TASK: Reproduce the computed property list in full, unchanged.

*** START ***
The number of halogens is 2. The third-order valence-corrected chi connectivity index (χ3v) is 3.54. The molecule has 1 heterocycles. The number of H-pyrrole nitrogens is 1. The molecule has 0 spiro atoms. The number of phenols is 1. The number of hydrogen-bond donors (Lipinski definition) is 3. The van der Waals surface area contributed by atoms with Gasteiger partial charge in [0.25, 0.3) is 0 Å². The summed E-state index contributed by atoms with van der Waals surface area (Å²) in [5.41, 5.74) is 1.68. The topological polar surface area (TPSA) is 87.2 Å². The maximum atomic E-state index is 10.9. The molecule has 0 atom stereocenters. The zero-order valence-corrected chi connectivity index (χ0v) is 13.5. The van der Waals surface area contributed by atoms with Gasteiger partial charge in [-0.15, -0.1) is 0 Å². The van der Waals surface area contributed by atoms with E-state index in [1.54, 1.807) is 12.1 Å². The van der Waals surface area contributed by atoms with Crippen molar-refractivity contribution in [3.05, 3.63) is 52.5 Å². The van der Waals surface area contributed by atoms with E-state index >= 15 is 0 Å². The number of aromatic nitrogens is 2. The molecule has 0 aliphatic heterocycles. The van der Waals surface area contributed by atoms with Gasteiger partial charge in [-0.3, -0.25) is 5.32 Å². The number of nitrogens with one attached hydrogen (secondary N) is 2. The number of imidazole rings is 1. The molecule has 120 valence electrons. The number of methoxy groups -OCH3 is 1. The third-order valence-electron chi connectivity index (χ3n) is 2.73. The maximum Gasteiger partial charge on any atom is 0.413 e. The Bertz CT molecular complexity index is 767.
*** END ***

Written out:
The number of halogens is 2. The third-order valence-corrected chi connectivity index (χ3v) is 3.54. The molecule has 1 heterocycles. The number of H-pyrrole nitrogens is 1. The molecule has 0 spiro atoms. The number of phenols is 1. The number of hydrogen-bond donors (Lipinski definition) is 3. The van der Waals surface area contributed by atoms with Gasteiger partial charge in [0.25, 0.3) is 0 Å². The summed E-state index contributed by atoms with van der Waals surface area (Å²) in [5.41, 5.74) is 1.68. The topological polar surface area (TPSA) is 87.2 Å². The maximum atomic E-state index is 10.9. The molecule has 0 atom stereocenters. The zero-order valence-corrected chi connectivity index (χ0v) is 13.5. The van der Waals surface area contributed by atoms with Gasteiger partial charge in [-0.15, -0.1) is 0 Å². The van der Waals surface area contributed by atoms with E-state index in [1.54, 1.807) is 12.1 Å². The van der Waals surface area contributed by atoms with Crippen molar-refractivity contribution in [3.05, 3.63) is 52.5 Å². The van der Waals surface area contributed by atoms with E-state index >= 15 is 0 Å². The number of aromatic nitrogens is 2. The molecule has 0 aliphatic heterocycles. The van der Waals surface area contributed by atoms with Gasteiger partial charge in [-0.3, -0.25) is 5.32 Å². The number of nitrogens with one attached hydrogen (secondary N) is 2. The number of imidazole rings is 1. The molecule has 120 valence electrons. The number of methoxy groups -OCH3 is 1. The third-order valence-electron chi connectivity index (χ3n) is 2.73. The maximum Gasteiger partial charge on any atom is 0.413 e. The Bertz CT molecular complexity index is 767.